Zero trust is a security strategy and approach for designing and implementing the following set of security principles:

  • Verify explicitly: Always authenticate and authorize based on all available data points.
  • Use least privilege access: Limit user access with just-in-time and just-enough access (JIT/JEA), risk-based adaptive policies, and data protection.
  • Assume breach: Minimize blast radius and segment access. Verify end-to-end encryption and use analytics to get visibility, drive threat detection, and improve defenses.

This is the core of zero trust. Instead of believing everything behind the corporate firewall is safe, the zero-trust model assumes breach and verifies each request as though it originated from an uncontrolled network. Regardless of where the request originates or what resource it accesses, the zero-trust model teaches us to “never trust, always verify.”

So, do not configure an access list to restrict access to someone’s home network, which operates on the assumption that the home network is safe. Assume that the user, the device, and the network have all been compromised. Authenticate the user and the device. Practice microsegmentation. Implement host-based firewalls.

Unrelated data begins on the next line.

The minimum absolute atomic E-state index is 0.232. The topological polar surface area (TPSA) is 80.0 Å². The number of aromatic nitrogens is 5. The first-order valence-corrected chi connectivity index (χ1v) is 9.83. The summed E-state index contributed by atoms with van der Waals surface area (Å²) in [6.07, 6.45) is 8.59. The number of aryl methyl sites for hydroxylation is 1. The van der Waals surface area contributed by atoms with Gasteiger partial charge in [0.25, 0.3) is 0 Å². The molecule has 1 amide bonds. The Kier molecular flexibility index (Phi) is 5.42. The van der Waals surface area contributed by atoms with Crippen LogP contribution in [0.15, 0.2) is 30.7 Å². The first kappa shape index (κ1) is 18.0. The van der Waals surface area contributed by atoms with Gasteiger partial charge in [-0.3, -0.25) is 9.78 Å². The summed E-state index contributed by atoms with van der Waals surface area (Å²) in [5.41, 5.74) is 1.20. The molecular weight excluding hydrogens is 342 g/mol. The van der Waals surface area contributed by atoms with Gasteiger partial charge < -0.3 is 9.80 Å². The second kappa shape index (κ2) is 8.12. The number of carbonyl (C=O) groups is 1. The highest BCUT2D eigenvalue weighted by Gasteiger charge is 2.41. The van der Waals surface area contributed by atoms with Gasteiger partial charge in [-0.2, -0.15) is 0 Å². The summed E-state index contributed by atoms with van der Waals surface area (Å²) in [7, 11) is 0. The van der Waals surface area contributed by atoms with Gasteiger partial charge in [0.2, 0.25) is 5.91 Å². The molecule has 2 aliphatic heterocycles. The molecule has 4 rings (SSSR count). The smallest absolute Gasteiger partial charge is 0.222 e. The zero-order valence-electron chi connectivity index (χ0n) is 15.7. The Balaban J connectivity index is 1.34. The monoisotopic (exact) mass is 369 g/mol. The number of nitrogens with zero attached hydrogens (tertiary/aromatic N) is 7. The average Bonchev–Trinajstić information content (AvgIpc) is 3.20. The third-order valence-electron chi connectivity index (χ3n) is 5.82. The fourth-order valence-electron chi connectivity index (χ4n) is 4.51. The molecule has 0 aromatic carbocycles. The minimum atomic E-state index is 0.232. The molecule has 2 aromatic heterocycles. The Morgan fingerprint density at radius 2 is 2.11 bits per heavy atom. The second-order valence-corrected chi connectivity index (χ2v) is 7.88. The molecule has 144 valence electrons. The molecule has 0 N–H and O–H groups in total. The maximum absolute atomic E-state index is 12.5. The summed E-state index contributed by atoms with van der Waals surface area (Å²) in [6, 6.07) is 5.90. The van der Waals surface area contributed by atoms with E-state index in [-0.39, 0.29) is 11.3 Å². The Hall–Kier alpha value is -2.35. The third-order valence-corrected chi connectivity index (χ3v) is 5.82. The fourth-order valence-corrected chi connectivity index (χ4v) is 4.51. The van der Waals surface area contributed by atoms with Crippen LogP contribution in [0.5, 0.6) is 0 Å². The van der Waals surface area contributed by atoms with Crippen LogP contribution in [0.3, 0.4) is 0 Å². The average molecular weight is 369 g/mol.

IP fencing may have a role in restricting privileged IT accounts as a fourth factor of authentication (after password, authenticator app, and device) for privileged IT accounts, but it does not scale to regular users because of the advent of privacy features in operating systems like Apple’s iOS (beginning in version 15) make IP fencing unrealistic since all connections are shielded behind Cloudflare. Security operations center (SOC) analysts struggle to identify these connections if the identity system is not designed to authenticate both the user and the device.

When I see IP fencing deployed, I see gaps in policies to make exceptions for BYOD devices. This is because authenticating a BYOD device is not easily achievable without the consent of the employee. Ninety-five percent of organizations permit their employees to use personal devices. It is not possible to have an IP fence tied to a user’s identity when users are permitted to use their personal phones since most users push back and do not permit IT to install corporate mobile device management (MDM) apps on their personal devices. This is the most common complaint I hear from IT departments today.

Attackers can exploit the inevitable gap that gets created when IP fencing is only applied to Windows and macOS and mobile devices are excluded. The hacker can simply update their web browser to emulate a phone, and they are in.

Microsoft Chromium Edge and Chrome Developer Tools allow user agent emulation (spoofing)

Joe Stocker

This user-agent spoofing erodes the reliability of IP-based controls, which cannot be reliably applied to BYOD mobile devices (without the user consenting to enrolling their phone into MDM, deploying a cert, or installing a VPN). This highlights the necessity of evolving beyond static defense mechanisms and embracing the zero-trust paradigm.